It was the Stately Southerner, that carried the Stripes and Stars,
The whitling wind from west-nor'-west blew through her pitch-pine spars.
With her starboard tacks aboard, my boys, she hung up to the gale,
'Twas an autumn night, we raised the light on the Old Head of Kinsale.
It was a clear and cloudless night; the wind blew steady and strong,
As gaily over the sparkling deep our good ship bowled along.
With the fiery foam beneath her bows the white wave she did spread,
And bending alow her bosom in mow she buried her lee cathead.
There was no talk of short'ning sail by him who walked the poop,
And 'neath the press of her ponderous jib the boom bent like a hoop;
And the groaning waterways told the strain that held her stout main-tack,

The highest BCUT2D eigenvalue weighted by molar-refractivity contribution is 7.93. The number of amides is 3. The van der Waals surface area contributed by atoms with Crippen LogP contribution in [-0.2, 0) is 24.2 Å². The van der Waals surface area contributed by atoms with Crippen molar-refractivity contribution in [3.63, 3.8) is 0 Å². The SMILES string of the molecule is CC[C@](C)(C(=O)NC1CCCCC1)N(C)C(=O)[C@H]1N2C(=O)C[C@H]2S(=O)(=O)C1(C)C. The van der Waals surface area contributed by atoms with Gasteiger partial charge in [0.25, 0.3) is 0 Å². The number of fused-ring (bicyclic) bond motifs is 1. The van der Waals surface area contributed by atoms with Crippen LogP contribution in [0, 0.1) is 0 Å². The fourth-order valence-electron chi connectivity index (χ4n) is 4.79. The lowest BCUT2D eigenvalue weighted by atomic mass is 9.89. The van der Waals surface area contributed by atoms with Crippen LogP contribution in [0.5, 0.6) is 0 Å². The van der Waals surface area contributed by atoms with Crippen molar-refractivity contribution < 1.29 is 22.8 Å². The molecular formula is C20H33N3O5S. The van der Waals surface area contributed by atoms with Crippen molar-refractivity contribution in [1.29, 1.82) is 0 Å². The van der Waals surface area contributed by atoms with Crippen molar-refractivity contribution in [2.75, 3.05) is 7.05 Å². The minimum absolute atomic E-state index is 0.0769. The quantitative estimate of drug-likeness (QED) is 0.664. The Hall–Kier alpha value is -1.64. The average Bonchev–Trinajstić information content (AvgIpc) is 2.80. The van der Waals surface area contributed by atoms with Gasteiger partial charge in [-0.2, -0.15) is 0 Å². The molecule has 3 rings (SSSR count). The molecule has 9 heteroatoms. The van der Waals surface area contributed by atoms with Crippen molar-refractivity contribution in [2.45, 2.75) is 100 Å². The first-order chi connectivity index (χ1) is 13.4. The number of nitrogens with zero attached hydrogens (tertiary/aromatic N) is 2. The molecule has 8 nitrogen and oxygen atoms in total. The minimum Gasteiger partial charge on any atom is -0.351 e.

But he only laughed as he gazed abaft at the white and glist'ning track.
The mid-tide meets in the channel waves that flow from shore to shore,
And the mist hung heavy along the land from Featherstone to Dunmore,
And that sterling light on Tuskar Rock, where the old bell tolls each hour,
And the beacon light that shone so bright was quenched on Waterford tower.
What looms upon our starboard bow, what hangs upon the breeze?
'Tis time our good ship hauled her wind abreast the old Saltees,
For by her ponderous press of sail and by her stunted spars
We saw that our morning visitor was a British man-o'-war.